RESOURCES: Molecular Outtakes

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Science  20 Feb 2004:
Vol. 303, Issue 5661, pp. 1115
DOI: 10.1126/science.303.5661.1115b

In a human cell, a cadre of molecules snips and splices a would-be messenger RNA to make a functional version. But in many organisms, unwanted RNA segments can remove themselves. These so-called group II introns, which occur in bacteria and archaea and in the chloroplasts and mitochondria of some eukaryotes, chop themselves out of an RNA molecule and help reseal the severed strand. Researchers looking for more information on these self-editing segments should check out this newly revised site, created by molecular biologist Steven Zimmerly's lab at the University of Calgary in Canada.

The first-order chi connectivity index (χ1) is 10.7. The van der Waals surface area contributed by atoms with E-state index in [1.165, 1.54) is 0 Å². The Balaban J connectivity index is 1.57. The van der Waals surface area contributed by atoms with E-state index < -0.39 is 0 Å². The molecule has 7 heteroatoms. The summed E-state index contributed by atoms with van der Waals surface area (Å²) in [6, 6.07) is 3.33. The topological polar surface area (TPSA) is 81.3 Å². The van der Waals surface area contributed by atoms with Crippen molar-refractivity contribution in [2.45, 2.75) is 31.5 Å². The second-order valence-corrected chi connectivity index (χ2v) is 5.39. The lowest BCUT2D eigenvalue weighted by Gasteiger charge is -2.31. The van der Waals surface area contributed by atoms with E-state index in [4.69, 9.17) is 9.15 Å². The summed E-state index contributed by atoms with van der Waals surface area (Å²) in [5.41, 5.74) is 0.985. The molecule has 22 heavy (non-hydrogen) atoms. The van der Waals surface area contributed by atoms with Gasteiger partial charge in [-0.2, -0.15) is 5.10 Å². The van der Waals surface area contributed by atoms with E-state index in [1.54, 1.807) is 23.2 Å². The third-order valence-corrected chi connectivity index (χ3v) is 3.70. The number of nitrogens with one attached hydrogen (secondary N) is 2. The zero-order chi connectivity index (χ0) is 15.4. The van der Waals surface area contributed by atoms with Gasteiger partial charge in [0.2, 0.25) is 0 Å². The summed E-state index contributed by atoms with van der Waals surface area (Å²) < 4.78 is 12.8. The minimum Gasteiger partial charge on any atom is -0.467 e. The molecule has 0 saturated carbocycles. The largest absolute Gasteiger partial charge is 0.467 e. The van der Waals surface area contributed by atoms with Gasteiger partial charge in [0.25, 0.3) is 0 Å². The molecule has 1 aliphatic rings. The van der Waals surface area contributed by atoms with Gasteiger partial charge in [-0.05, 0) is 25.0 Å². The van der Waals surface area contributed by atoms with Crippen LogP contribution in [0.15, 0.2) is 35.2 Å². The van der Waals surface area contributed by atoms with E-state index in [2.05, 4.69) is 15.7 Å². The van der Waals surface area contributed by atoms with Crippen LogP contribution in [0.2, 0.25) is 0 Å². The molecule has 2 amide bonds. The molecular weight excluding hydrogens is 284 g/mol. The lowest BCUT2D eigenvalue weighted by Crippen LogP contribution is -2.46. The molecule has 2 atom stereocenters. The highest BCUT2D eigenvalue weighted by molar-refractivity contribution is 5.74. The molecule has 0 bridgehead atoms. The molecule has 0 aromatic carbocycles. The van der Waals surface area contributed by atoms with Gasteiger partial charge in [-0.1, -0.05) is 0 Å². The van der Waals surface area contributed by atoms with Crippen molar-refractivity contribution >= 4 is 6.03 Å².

The nimble RNA segments could be the ancestors of the noncoding regions in the genes of animals and plants. Because many researchers don't recognize them, Zimmerly compiled a table that lists all the group II introns that have turned up in sequenced bacterial genomes—more than 100 so far. Users can nab data such as the intron's sequence and structure and the sequence of adjacent segments. Some group II introns code for proteins that help them slip into a strand of DNA, and the table also provides information on these proteins.

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